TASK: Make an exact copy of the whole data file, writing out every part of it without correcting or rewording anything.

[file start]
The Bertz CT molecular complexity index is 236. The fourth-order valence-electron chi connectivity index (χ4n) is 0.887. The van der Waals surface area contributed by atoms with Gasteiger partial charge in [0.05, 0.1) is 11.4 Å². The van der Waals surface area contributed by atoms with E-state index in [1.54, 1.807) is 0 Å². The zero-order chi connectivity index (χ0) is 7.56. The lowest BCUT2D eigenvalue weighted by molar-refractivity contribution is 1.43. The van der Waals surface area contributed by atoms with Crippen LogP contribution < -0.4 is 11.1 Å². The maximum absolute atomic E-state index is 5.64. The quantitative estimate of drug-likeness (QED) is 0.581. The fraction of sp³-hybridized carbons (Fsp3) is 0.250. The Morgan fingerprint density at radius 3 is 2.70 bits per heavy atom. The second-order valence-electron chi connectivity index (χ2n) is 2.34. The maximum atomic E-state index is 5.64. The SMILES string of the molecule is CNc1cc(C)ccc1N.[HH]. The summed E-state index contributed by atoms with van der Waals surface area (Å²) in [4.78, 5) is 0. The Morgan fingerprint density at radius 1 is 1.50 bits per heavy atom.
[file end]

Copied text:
The Bertz CT molecular complexity index is 236. The fourth-order valence-electron chi connectivity index (χ4n) is 0.887. The van der Waals surface area contributed by atoms with Gasteiger partial charge in [0.05, 0.1) is 11.4 Å². The van der Waals surface area contributed by atoms with E-state index in [1.54, 1.807) is 0 Å². The zero-order chi connectivity index (χ0) is 7.56. The lowest BCUT2D eigenvalue weighted by molar-refractivity contribution is 1.43. The van der Waals surface area contributed by atoms with Crippen LogP contribution < -0.4 is 11.1 Å². The maximum absolute atomic E-state index is 5.64. The quantitative estimate of drug-likeness (QED) is 0.581. The fraction of sp³-hybridized carbons (Fsp3) is 0.250. The Morgan fingerprint density at radius 3 is 2.70 bits per heavy atom. The second-order valence-electron chi connectivity index (χ2n) is 2.34. The maximum atomic E-state index is 5.64. The SMILES string of the molecule is CNc1cc(C)ccc1N.[HH]. The summed E-state index contributed by atoms with van der Waals surface area (Å²) in [4.78, 5) is 0. The Morgan fingerprint density at radius 1 is 1.50 bits per heavy atom.